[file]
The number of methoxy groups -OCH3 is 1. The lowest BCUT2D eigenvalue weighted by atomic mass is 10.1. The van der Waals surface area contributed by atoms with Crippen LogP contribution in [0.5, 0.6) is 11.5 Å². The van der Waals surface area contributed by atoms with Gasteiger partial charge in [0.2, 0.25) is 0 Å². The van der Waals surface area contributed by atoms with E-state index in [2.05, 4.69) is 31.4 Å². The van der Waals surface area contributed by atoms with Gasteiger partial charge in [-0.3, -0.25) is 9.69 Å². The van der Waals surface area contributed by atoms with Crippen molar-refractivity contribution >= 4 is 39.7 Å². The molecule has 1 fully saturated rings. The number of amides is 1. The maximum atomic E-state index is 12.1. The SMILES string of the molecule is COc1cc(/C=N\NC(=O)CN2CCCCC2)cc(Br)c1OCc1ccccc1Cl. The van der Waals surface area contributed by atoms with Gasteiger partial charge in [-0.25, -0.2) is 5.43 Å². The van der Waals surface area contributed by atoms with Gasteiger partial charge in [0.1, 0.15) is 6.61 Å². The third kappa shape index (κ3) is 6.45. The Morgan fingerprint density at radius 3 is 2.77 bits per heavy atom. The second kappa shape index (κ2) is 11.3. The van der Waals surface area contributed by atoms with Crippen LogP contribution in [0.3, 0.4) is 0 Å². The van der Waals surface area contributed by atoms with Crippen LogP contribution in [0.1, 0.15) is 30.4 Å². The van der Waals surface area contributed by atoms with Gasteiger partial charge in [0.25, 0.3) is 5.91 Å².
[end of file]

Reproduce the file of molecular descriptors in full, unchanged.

The number of methoxy groups -OCH3 is 1. The lowest BCUT2D eigenvalue weighted by atomic mass is 10.1. The van der Waals surface area contributed by atoms with Crippen LogP contribution in [0.5, 0.6) is 11.5 Å². The van der Waals surface area contributed by atoms with Gasteiger partial charge in [0.2, 0.25) is 0 Å². The van der Waals surface area contributed by atoms with E-state index in [2.05, 4.69) is 31.4 Å². The van der Waals surface area contributed by atoms with Gasteiger partial charge in [-0.3, -0.25) is 9.69 Å². The van der Waals surface area contributed by atoms with Crippen molar-refractivity contribution >= 4 is 39.7 Å². The molecule has 1 fully saturated rings. The number of amides is 1. The maximum atomic E-state index is 12.1. The SMILES string of the molecule is COc1cc(/C=N\NC(=O)CN2CCCCC2)cc(Br)c1OCc1ccccc1Cl. The van der Waals surface area contributed by atoms with Gasteiger partial charge in [-0.25, -0.2) is 5.43 Å². The van der Waals surface area contributed by atoms with Gasteiger partial charge in [0.1, 0.15) is 6.61 Å². The third kappa shape index (κ3) is 6.45. The Morgan fingerprint density at radius 3 is 2.77 bits per heavy atom. The second kappa shape index (κ2) is 11.3. The van der Waals surface area contributed by atoms with Crippen LogP contribution in [0.3, 0.4) is 0 Å². The van der Waals surface area contributed by atoms with Crippen LogP contribution in [0.1, 0.15) is 30.4 Å². The van der Waals surface area contributed by atoms with Gasteiger partial charge in [0.25, 0.3) is 5.91 Å².